I recently visited Botrini’s Restaurant in a suburb of Athens, Greece.
Hector Botrini is one of the best chefs in Greece today. One might call him controversial, as he has followed the “Kitchen Nightmares” trail of Chef Ramsey’s TV show, hosting the Greek version of the show.
But cooking is cooking, regardless of how much you like the personality of the chef. So lets get to the real thing.
Botrini’s Athens restaurant opened in the summer of 2011.
As expected, the menu is short, and is divided in two parts. The “a la carte” and the “set menu” part.
My companion and I both had the set BOE menu.
It all started with a Mediterranean “map on a tray” with the amuse buche. Nice presentation and a fun way to start the meal.
The star of the tray was the anchovy and (sweet) red pepper terrine. This was an exercise in balance. The sweet pepper, balancing the sour anchovy. In my view the result was perfect. I would love to see this terrine as a first course.
Close second the “olive”, accompanied by cheese and pastry concoctions.
First: Coppa (capicollo) with melon and shrimp grilled on a metal plate (a la planca). The shrimp is hidden under the cone of coppa, sliced very thin. Wonderful combination of surf and turf, with the icy melon bringing you down to earth.
First: Corfu Fritura with feta cheese snow flakes and stuffed sardine. The inverted fragment of a cone on the left side is a “sponge” that has absorbed tomato juice. The ball to its right is made of “lavrak(i)”, or Mediterranean seabass, next to it is a shrimp, and then there is another ball of seabass, and two pieces of squid. You cannot see the stuffed sardine. On the right side you can see the “snow flakes” made of feta cheese. Overall, a tasty dish. I would have preferred to have less seabass and more stuffed sardines.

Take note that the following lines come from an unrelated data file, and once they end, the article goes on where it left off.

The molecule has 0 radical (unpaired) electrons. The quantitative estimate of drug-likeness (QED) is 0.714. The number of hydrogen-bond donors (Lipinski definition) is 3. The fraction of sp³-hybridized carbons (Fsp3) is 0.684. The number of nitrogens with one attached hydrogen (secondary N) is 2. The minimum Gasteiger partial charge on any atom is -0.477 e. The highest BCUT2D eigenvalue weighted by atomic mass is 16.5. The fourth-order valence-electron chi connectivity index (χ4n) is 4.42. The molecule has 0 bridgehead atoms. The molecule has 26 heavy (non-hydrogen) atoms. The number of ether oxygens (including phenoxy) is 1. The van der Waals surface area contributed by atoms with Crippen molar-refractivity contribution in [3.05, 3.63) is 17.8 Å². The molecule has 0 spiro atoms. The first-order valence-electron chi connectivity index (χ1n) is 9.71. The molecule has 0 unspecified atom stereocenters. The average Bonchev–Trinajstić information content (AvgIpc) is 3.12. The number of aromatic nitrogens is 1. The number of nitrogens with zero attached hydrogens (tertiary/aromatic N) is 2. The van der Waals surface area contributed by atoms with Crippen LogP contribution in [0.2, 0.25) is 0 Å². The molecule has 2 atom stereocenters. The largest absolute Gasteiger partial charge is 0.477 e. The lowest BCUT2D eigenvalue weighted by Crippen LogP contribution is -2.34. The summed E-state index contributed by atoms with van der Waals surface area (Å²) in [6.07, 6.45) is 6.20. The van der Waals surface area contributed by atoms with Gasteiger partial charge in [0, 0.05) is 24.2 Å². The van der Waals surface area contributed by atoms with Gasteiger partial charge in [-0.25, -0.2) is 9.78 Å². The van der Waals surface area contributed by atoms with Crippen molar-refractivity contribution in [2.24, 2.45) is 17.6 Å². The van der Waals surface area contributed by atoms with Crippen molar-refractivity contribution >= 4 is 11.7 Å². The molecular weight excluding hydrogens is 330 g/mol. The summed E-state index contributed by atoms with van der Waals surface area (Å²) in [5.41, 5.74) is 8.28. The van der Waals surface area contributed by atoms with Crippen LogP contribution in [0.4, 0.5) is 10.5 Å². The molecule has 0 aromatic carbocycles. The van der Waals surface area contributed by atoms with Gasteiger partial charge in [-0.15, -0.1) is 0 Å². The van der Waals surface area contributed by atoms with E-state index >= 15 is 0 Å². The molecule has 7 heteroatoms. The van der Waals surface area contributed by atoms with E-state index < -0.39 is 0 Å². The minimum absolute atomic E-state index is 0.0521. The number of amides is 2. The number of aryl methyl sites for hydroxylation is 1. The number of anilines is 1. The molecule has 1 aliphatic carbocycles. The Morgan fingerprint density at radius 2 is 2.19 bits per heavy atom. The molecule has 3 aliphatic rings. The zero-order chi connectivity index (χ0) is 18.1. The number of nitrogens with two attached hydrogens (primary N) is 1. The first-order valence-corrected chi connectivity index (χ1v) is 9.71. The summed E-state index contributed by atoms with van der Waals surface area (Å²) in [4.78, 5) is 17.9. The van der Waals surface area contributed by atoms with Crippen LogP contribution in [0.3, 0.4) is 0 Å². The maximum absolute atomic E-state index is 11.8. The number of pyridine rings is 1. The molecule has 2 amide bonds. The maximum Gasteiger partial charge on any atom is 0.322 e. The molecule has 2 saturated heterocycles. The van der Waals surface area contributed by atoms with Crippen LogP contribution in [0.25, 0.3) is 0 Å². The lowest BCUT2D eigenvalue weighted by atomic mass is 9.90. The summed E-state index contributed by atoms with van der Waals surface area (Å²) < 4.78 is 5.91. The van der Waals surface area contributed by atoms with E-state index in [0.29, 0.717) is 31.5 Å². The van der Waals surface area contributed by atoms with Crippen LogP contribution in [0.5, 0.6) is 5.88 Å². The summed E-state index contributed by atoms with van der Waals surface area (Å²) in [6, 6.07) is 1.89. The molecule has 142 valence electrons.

Second: Bio Chicken. Cooked on a metal plate, deskinned, the bio chicken was juicy and tasty.
Second: Goat served with sea garlic cream, on a bed of koum kouat and sweet and sour “Mavrodafni” sauce. I particularly enjoyed the goat. Perfectly cooked, tender and moist.
I would like to make a special mention to the somelier of the restaurant, who served excellent greek wines from producers who have small volumes and therefore are not available in the retail stores. And the wine was included in the price of the set menu!
Although the restaurant was busy on a Friday night, the service was excellent.
Overall, great value for money, the complete dinner for two costs less than a meal in an ordinary fish taverna.
I will definitely visit Botrini’s restaurant again!